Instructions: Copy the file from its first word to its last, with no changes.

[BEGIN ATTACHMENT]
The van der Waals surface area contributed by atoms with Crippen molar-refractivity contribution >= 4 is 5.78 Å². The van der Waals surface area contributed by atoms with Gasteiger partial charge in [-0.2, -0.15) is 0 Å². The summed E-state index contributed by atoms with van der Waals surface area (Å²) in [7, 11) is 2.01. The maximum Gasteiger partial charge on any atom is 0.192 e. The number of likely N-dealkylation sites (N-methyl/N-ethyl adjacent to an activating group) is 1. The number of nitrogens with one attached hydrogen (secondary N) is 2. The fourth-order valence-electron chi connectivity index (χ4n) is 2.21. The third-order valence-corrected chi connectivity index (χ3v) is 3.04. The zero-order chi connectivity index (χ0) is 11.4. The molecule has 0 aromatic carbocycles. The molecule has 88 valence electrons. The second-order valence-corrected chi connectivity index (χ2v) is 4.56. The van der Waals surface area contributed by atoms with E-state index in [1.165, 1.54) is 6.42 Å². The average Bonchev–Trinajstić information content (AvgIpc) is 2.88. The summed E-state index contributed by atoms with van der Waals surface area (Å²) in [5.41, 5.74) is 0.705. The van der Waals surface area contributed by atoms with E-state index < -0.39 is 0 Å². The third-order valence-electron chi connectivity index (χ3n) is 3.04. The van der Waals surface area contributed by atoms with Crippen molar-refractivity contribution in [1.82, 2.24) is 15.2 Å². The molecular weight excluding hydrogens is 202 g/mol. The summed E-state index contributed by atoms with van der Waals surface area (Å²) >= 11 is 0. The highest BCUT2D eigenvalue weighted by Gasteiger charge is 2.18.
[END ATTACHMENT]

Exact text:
The van der Waals surface area contributed by atoms with Crippen molar-refractivity contribution >= 4 is 5.78 Å². The van der Waals surface area contributed by atoms with Gasteiger partial charge in [-0.2, -0.15) is 0 Å². The summed E-state index contributed by atoms with van der Waals surface area (Å²) in [7, 11) is 2.01. The maximum Gasteiger partial charge on any atom is 0.192 e. The number of likely N-dealkylation sites (N-methyl/N-ethyl adjacent to an activating group) is 1. The number of nitrogens with one attached hydrogen (secondary N) is 2. The fourth-order valence-electron chi connectivity index (χ4n) is 2.21. The third-order valence-corrected chi connectivity index (χ3v) is 3.04. The zero-order chi connectivity index (χ0) is 11.4. The molecule has 0 aromatic carbocycles. The molecule has 88 valence electrons. The second-order valence-corrected chi connectivity index (χ2v) is 4.56. The van der Waals surface area contributed by atoms with E-state index in [1.165, 1.54) is 6.42 Å². The average Bonchev–Trinajstić information content (AvgIpc) is 2.88. The summed E-state index contributed by atoms with van der Waals surface area (Å²) in [5.41, 5.74) is 0.705. The van der Waals surface area contributed by atoms with E-state index < -0.39 is 0 Å². The third-order valence-electron chi connectivity index (χ3n) is 3.04. The van der Waals surface area contributed by atoms with Crippen molar-refractivity contribution in [1.82, 2.24) is 15.2 Å². The molecular weight excluding hydrogens is 202 g/mol. The summed E-state index contributed by atoms with van der Waals surface area (Å²) >= 11 is 0. The highest BCUT2D eigenvalue weighted by Gasteiger charge is 2.18.